Many fans objected to changing these fundamental elements of the story. All three television versions of the Japanese manga (Japanese, Taiwanese, Korean) take place within Asia, and the dynamics of the plot depend on Asian cultural values, including the dynamics within Asian families, the dynamics between classes in countries in Asia and the centrality of education and school in some Asian countries.
Moreover, the original Asian cast was changed. American fans of Asian popular culture have seen many Asian productions “whitewashed” and stripped of their original Asian context. Such changes replicate business-as-usual for American adaptations of Asian popular culture that erase the Asian context to cater to American sensibilities. In relation to the remake of the anime classic Akira, Angry Asian Man notes, “Warner Brothers still seems hell-bent on making this live-action Akira adaptation thing happen, despite the fact that every fan of the original manga and movie seems to think it’s an awful idea. . . . [Juame] Collet-Serra was going full-steam ahead with his whitewashed adaptation of the beloved Japanese classic, before production was stalled in early 2012. This version was going to star a mostly-white cast and transplanted the story’s post-apocalyptic Japanese setting to “New Manhattan.” Angry Asian Man says similar things about the trailer for the remake of Oldboy: “I’ve read interviews claiming that this draws more heavily from the manga source material than Park’s films, but based on this trailer, it looks like they’ve straight-up remade the movie minus the Asians.”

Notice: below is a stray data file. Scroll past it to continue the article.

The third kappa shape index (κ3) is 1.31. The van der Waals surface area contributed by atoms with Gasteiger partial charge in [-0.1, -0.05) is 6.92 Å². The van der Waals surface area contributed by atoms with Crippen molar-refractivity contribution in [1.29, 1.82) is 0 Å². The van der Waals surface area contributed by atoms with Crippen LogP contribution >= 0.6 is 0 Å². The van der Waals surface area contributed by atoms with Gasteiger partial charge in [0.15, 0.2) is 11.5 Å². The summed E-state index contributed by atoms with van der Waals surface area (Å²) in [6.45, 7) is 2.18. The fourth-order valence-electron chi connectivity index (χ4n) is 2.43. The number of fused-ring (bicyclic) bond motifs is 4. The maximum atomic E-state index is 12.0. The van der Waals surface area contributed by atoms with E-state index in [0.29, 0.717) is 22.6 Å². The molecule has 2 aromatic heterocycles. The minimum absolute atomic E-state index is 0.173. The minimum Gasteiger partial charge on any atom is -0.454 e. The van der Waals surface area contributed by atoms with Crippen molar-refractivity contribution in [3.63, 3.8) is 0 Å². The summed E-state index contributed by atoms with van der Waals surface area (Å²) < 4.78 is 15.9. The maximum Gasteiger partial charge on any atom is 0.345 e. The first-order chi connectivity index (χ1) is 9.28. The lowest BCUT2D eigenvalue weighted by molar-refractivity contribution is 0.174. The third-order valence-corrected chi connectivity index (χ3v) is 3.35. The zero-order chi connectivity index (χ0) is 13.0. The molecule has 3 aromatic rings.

When fans critique the American remake of Boys Over Flowers, they do so with this tendency in mind and draw attention to the erroneous logic that Americans will only accept entertainment devoid of Asians and Asian culture. In the comments section of “21 Questions About the American Boys Over Flowers Remake Answered,” love4hope4evar wrote: “The K-drama is so beautiful that it makes people interested, then the asian CULTURE is what permanently hooks people into it.” To favor the Asian original context over a watered-down remake is not racist because it does not imply racial superiority or reinforce negative stereotypes. If anything, calls to retain the original context of the drama opens up opportunities for more cultural exchange.
Let’s reserve racism for incidents where it truly appropriate. Because if everything is racist, then nothing is racist.
Acton, Dan. “American Boys Over Flowers Adaptation Changes Title and Responds to ‘Racist Comments.'” DramaFever. 1 Oct 2013. Web. 5 Nov. 2013.
Angry Asian Man. “Dammit. The Whitewashed Akira Remake Is Back On.” Angry Asian Man. 5 Aug 2013. Web. 5 Nov. 2013.
—–. “The New Oldboy Looks Like the Old Oldboy..With Fewer Asians.” Angry Asian Man. 10 July 2013. Web. 5 Nov. 2013.
Doane, Ashley. “What Is Racism? Racial Discourse and Racial Politics.” Critical Sociology 32.2-3 (2006): 255-274.
Patterson, Jacques.”Girls’ Generation Wins Big At YouTube Music Awards, Racist Tweets From Losing Fandoms Follow.” PopDust. 3 Nov 2013. Web. 5 Nov. 2013.
Yang, Jeff. “Why Girls’ Generation and K-pop Won Big at the YouTube Music Awards.” The Wall Street Journal. 4 Nov. 2013. Web. 5 Nov. 2013.